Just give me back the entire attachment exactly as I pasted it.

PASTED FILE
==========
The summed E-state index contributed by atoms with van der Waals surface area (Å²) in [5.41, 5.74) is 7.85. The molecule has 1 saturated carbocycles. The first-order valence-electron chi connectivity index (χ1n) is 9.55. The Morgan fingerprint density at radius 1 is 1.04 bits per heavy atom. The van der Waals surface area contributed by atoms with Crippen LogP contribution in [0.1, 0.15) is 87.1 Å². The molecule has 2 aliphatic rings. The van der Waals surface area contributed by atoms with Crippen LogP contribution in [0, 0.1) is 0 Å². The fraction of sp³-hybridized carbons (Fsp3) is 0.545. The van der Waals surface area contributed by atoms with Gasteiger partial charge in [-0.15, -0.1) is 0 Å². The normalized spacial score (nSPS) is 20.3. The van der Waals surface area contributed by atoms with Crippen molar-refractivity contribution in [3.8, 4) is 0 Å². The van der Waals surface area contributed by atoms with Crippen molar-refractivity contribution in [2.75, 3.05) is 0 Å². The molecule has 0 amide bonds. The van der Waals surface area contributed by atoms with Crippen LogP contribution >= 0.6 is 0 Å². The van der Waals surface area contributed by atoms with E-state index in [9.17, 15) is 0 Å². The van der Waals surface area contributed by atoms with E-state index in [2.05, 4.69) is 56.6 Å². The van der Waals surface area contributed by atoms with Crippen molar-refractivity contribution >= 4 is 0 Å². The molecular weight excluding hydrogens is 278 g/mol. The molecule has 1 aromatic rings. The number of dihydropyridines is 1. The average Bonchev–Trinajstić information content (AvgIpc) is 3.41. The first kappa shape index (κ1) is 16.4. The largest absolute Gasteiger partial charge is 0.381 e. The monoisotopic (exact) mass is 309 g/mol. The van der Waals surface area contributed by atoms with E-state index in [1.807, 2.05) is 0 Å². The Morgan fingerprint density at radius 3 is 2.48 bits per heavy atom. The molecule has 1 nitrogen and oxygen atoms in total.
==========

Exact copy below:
The summed E-state index contributed by atoms with van der Waals surface area (Å²) in [5.41, 5.74) is 7.85. The molecule has 1 saturated carbocycles. The first-order valence-electron chi connectivity index (χ1n) is 9.55. The Morgan fingerprint density at radius 1 is 1.04 bits per heavy atom. The van der Waals surface area contributed by atoms with Crippen LogP contribution in [0.1, 0.15) is 87.1 Å². The molecule has 2 aliphatic rings. The van der Waals surface area contributed by atoms with Crippen LogP contribution in [0, 0.1) is 0 Å². The fraction of sp³-hybridized carbons (Fsp3) is 0.545. The van der Waals surface area contributed by atoms with Gasteiger partial charge in [-0.15, -0.1) is 0 Å². The normalized spacial score (nSPS) is 20.3. The van der Waals surface area contributed by atoms with Crippen molar-refractivity contribution in [3.8, 4) is 0 Å². The van der Waals surface area contributed by atoms with Crippen molar-refractivity contribution in [2.75, 3.05) is 0 Å². The molecule has 0 amide bonds. The van der Waals surface area contributed by atoms with Crippen LogP contribution >= 0.6 is 0 Å². The van der Waals surface area contributed by atoms with E-state index in [9.17, 15) is 0 Å². The van der Waals surface area contributed by atoms with E-state index in [2.05, 4.69) is 56.6 Å². The van der Waals surface area contributed by atoms with Crippen molar-refractivity contribution >= 4 is 0 Å². The molecular weight excluding hydrogens is 278 g/mol. The molecule has 1 aromatic rings. The number of dihydropyridines is 1. The average Bonchev–Trinajstić information content (AvgIpc) is 3.41. The first kappa shape index (κ1) is 16.4. The largest absolute Gasteiger partial charge is 0.381 e. The monoisotopic (exact) mass is 309 g/mol. The van der Waals surface area contributed by atoms with E-state index in [1.807, 2.05) is 0 Å². The Morgan fingerprint density at radius 3 is 2.48 bits per heavy atom. The molecule has 1 nitrogen and oxygen atoms in total.